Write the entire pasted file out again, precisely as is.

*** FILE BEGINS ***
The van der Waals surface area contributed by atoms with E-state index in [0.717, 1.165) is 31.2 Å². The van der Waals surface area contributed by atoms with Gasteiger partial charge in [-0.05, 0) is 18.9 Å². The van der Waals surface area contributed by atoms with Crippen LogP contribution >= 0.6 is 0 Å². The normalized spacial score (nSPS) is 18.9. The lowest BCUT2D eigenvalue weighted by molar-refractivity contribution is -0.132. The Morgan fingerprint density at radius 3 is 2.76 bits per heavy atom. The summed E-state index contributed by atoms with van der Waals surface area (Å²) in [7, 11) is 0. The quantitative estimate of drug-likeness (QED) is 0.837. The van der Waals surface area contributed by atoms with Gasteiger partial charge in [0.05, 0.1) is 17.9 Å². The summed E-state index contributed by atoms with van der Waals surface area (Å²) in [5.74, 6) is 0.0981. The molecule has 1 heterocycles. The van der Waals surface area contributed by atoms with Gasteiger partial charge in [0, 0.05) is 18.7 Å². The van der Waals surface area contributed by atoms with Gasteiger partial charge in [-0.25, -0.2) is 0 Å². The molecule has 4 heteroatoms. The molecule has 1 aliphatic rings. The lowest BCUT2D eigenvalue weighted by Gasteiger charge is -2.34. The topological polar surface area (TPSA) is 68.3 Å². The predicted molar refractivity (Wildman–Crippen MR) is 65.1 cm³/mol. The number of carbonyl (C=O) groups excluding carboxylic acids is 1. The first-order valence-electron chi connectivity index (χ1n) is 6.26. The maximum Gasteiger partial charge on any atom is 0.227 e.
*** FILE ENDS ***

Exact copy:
The van der Waals surface area contributed by atoms with E-state index in [0.717, 1.165) is 31.2 Å². The van der Waals surface area contributed by atoms with Gasteiger partial charge in [-0.05, 0) is 18.9 Å². The van der Waals surface area contributed by atoms with Crippen LogP contribution >= 0.6 is 0 Å². The normalized spacial score (nSPS) is 18.9. The lowest BCUT2D eigenvalue weighted by molar-refractivity contribution is -0.132. The Morgan fingerprint density at radius 3 is 2.76 bits per heavy atom. The summed E-state index contributed by atoms with van der Waals surface area (Å²) in [7, 11) is 0. The quantitative estimate of drug-likeness (QED) is 0.837. The van der Waals surface area contributed by atoms with Gasteiger partial charge in [0.05, 0.1) is 17.9 Å². The summed E-state index contributed by atoms with van der Waals surface area (Å²) in [5.74, 6) is 0.0981. The molecule has 1 heterocycles. The van der Waals surface area contributed by atoms with Gasteiger partial charge in [0, 0.05) is 18.7 Å². The van der Waals surface area contributed by atoms with Gasteiger partial charge in [-0.25, -0.2) is 0 Å². The molecule has 4 heteroatoms. The molecule has 1 aliphatic rings. The lowest BCUT2D eigenvalue weighted by Gasteiger charge is -2.34. The topological polar surface area (TPSA) is 68.3 Å². The predicted molar refractivity (Wildman–Crippen MR) is 65.1 cm³/mol. The number of carbonyl (C=O) groups excluding carboxylic acids is 1. The first-order valence-electron chi connectivity index (χ1n) is 6.26. The maximum Gasteiger partial charge on any atom is 0.227 e.